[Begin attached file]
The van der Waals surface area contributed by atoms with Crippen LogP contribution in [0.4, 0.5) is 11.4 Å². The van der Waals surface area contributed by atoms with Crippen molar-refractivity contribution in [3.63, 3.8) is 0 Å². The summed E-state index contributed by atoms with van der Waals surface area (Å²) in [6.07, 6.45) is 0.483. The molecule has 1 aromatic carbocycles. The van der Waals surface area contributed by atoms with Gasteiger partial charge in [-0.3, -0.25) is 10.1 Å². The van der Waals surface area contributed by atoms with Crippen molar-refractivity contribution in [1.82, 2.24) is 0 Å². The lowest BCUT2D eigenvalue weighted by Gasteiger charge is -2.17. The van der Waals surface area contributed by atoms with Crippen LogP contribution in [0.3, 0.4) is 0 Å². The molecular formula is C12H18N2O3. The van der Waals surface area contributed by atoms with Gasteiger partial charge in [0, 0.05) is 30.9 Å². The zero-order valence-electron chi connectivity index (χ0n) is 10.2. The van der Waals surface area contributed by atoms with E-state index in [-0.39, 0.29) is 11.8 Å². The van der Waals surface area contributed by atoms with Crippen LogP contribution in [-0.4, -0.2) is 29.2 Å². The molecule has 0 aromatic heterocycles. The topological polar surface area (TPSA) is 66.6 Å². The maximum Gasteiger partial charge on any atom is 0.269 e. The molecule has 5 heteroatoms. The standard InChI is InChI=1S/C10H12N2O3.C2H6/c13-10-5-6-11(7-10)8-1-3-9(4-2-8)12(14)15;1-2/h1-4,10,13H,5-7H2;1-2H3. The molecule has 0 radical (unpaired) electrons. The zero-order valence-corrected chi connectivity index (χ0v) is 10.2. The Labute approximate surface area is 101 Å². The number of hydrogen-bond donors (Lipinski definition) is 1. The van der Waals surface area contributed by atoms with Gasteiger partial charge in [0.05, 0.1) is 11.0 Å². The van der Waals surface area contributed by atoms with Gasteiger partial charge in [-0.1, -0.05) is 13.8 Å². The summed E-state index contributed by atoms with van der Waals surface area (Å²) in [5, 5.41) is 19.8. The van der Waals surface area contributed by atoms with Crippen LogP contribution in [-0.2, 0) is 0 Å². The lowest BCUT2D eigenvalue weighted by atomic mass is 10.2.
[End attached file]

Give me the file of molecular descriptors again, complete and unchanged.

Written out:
The van der Waals surface area contributed by atoms with Crippen LogP contribution in [0.4, 0.5) is 11.4 Å². The van der Waals surface area contributed by atoms with Crippen molar-refractivity contribution in [3.63, 3.8) is 0 Å². The summed E-state index contributed by atoms with van der Waals surface area (Å²) in [6.07, 6.45) is 0.483. The molecule has 1 aromatic carbocycles. The van der Waals surface area contributed by atoms with Gasteiger partial charge in [-0.3, -0.25) is 10.1 Å². The van der Waals surface area contributed by atoms with Crippen molar-refractivity contribution in [1.82, 2.24) is 0 Å². The lowest BCUT2D eigenvalue weighted by Gasteiger charge is -2.17. The van der Waals surface area contributed by atoms with Crippen LogP contribution in [0.3, 0.4) is 0 Å². The molecular formula is C12H18N2O3. The van der Waals surface area contributed by atoms with Gasteiger partial charge in [0, 0.05) is 30.9 Å². The zero-order valence-electron chi connectivity index (χ0n) is 10.2. The van der Waals surface area contributed by atoms with E-state index in [-0.39, 0.29) is 11.8 Å². The van der Waals surface area contributed by atoms with Crippen LogP contribution in [-0.4, -0.2) is 29.2 Å². The molecule has 0 aromatic heterocycles. The topological polar surface area (TPSA) is 66.6 Å². The maximum Gasteiger partial charge on any atom is 0.269 e. The molecule has 5 heteroatoms. The standard InChI is InChI=1S/C10H12N2O3.C2H6/c13-10-5-6-11(7-10)8-1-3-9(4-2-8)12(14)15;1-2/h1-4,10,13H,5-7H2;1-2H3. The molecule has 0 radical (unpaired) electrons. The zero-order valence-corrected chi connectivity index (χ0v) is 10.2. The Labute approximate surface area is 101 Å². The number of hydrogen-bond donors (Lipinski definition) is 1. The van der Waals surface area contributed by atoms with Gasteiger partial charge in [0.05, 0.1) is 11.0 Å². The van der Waals surface area contributed by atoms with Gasteiger partial charge in [-0.1, -0.05) is 13.8 Å². The summed E-state index contributed by atoms with van der Waals surface area (Å²) in [5, 5.41) is 19.8. The van der Waals surface area contributed by atoms with Crippen LogP contribution in [-0.2, 0) is 0 Å². The lowest BCUT2D eigenvalue weighted by atomic mass is 10.2.